The world is facing a tragedy on a scale that most of us have never seen before. Even through our history, there are few parallels. Covid19 affected millions of people directly through infections and deaths. By some estimates, the secondary and tertiary effects of the coronavirus may be even greater. Examples include delayed medical treatments resulting in unnecessary deaths, food shortages leading to hunger and possibly starvation, rising bias crimes especially against Asians, worrying about toilet paper, finding meat and poultry at supermarkets, and more reckless driving that may ultimately lead to more and worse accidents. For many, this pandemic seemed to come out of blue: there was some noise of an unknown flu in December, January seemed so far away with everyone glued to the news of the Princess Diamond cruise ship docked in Japan, the news was getting worse in February with the first fatality in the United States, and so it was a wonderful relief to hear President Trump saying that everything was under control and that the fifteen cases may soon go to zero… And yet, suddenly in March, the number of cases exponentially increased and countries shut down. In the U.S., California was the first state to lock down, then New York and New Jersey followed, then nearly all the states.  The unemployment went from 3.5% in February, to 4.4% in March, and jumped to 14.7% in April. The cruelty of life is now on full display, from the long lines at the food bank, to the make shift morgues outside New York City hospitals, and to some politicians wiling to trade life for economy and to let individuals, businesses, towns and cities, and even states fail. In India, a train literally crushed 16 migrants to death. But heroes and their stories are also on display by their actions everywhere, from the cashier at local grocery stores to EMTs, nurses, doctors, and all the healthcare workers putting the lives at risk in the care of others.


As lives put on stasis (if you are lucky) or fall apart, how many of you are shouting inside: “This is not my fault!  I did nothing wrong.” Personally, I think of all the college students graduating this year, the destruction of our economy must feel like a cruel joke.  As late as February, these graduates were looking at some of the lowest unemployment numbers in history. Many students have multiple job offers, but no more. I think of my family members who are healthcare workers literally jumping into fires to save others.  I am deeply saddened by the near total shutdown of hospitality industry. I worry when my mom had to go to a routine surgery.  I sympathize with my daughter who is “school sick” and wishes to play with her friends and talk with her teachers.  And I cry inside when I see an utter lack of leadership at the topmost level of our world order.


In the past weeks, we have seen all sort of blame games and at all levels.  Internationally, led by President Trump and Secretary Pompeo, the U.S. is blaming China and WHO (World Health Organization), and China is not taking it lying down.  Fingers are pointing between the state and the federal government. Some people are blaming the state for shutting down too early, too late, too long, too restrictive, and so on.  Bias and hate crimes, especially against anyone who looks like “me”, are rising at an alarming rate.  Stories of racial hatred, from anyone looking like Chinese to Latinos and Blacks, are plentiful.  There are many fine people out there, but some of these fine people are doing terrible things.  The biggest problem with the blame game is that it does not help, it does not save lives, and it does not improve the situation. Quite the contrary, blame will not end the pandemic. It is likely to prolong it through self-pity and isolation.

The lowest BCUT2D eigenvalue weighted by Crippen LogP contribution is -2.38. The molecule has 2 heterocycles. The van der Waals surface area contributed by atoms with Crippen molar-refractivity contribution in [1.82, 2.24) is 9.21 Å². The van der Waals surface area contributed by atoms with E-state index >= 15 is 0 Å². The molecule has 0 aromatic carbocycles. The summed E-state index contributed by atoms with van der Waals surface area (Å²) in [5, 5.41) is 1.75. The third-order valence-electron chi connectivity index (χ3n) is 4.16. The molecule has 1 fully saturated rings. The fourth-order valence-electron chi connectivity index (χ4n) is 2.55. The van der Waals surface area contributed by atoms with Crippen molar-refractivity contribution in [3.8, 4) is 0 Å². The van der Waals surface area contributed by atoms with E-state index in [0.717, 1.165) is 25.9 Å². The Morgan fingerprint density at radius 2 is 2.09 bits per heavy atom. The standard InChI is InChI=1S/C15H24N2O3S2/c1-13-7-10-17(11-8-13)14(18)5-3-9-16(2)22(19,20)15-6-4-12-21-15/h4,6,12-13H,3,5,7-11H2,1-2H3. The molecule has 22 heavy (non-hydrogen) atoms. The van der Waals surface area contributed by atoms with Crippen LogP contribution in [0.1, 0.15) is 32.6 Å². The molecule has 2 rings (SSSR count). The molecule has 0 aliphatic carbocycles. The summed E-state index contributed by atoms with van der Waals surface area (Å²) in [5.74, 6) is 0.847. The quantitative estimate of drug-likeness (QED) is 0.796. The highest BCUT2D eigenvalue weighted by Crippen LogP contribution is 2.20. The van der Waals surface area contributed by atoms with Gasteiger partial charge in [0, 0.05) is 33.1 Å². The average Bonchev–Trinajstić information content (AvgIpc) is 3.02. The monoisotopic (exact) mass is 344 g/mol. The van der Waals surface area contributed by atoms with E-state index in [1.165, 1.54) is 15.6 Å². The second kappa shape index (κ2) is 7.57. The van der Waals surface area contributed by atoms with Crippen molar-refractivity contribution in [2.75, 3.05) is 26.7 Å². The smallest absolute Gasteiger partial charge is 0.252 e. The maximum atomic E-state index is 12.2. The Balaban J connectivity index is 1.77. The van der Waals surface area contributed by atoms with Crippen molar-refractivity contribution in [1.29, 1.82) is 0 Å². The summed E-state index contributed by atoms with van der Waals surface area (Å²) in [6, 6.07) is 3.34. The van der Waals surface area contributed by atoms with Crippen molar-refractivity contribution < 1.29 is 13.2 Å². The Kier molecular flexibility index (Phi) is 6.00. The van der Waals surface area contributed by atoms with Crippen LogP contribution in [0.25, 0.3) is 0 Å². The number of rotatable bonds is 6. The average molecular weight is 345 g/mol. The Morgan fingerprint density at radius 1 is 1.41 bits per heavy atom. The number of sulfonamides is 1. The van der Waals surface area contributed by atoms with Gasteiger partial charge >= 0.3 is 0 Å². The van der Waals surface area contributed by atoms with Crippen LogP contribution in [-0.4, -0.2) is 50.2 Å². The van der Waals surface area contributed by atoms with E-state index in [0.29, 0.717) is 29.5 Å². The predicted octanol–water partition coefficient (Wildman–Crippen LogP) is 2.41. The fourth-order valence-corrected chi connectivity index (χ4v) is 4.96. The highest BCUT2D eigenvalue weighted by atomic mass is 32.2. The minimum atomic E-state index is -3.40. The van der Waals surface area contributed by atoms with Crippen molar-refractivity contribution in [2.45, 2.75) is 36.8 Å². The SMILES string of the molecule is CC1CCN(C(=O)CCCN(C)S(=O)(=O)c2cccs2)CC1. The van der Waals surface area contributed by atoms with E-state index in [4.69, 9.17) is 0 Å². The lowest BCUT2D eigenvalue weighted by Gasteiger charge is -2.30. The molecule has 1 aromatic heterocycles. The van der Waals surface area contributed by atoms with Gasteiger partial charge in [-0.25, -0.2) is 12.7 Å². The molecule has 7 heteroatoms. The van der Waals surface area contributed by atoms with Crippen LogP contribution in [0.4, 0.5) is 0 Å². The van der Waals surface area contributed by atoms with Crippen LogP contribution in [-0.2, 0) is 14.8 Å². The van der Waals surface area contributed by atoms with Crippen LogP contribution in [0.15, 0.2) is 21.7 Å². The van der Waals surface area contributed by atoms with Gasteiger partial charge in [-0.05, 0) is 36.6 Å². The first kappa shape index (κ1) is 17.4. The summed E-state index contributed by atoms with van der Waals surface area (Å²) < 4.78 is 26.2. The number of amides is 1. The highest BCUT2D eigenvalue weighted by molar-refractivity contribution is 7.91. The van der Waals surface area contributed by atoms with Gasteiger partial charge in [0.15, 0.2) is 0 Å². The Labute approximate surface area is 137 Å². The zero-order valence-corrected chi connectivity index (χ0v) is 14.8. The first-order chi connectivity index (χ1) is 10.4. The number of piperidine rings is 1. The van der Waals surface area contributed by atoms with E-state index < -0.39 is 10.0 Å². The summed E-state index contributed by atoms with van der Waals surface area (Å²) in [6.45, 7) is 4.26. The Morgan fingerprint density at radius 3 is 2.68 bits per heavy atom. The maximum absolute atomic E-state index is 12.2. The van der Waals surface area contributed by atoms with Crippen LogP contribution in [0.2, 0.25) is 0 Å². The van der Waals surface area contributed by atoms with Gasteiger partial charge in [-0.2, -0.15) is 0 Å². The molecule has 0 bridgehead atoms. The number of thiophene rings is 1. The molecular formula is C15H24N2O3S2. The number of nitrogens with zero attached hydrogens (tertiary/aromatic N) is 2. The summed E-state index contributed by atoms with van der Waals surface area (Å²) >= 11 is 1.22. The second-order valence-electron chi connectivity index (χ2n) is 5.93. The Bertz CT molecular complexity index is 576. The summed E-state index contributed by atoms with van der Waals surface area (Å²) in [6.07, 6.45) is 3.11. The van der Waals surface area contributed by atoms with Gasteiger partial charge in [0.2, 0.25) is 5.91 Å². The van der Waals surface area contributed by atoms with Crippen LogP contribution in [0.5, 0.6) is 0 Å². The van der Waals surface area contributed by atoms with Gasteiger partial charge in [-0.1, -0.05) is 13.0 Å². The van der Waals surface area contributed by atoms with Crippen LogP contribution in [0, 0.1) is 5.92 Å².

So here is my proposal to stop the blame game.   Chances are, we all contributed to the current mess in some small way. For example, how many of you have done nothing to harm the environment or waste natural resources? If you have, then guess what, you are culpable in an infinitesimally small way to increasing stress to our world. Most scientists agree that zoonotic occurs when an animal specie is under duress, as animals lose their natural habitat or challenged by unfamiliar changes.  You don’t have to be a believer in global warming to agree that we humans are stressing the environment.


We, the entire humanity, are in this together. We need to face this greatest challenge of our time and work together to tackle the problems.  Individually, we have the responsibility of using this time wisely – to help others in ways that we can, to better ourselves such as learning a new skill, to keep others safer by wearing masks (or just staying away from others if you don’t like to wear masks), to contact old friends and spend quality time with your loved ones, to work smartly, or anything that makes us better, stronger, and more ready to help the world.  Collectively, we can help others, such as banging pots to cheer the healthcare workers, donating our time or resources to food bank and charities, staying out of danger to reduce the stress on healthcare systems, ordering takeout food from our favorite local restaurants so they can stay in business, spending money if we can afford to so people can stay employed, and findings ways to reach out so this is not about us as individuals but us as people.  In short, if each of us do our part to slow the spread of the virus, to take good care of ourselves, and to help our community to better cope with the economic and other challenges, then we will emerge from this war stronger and more united.  This too shall pass, and when we come out the other end of the pandemic, let’s celebrate together.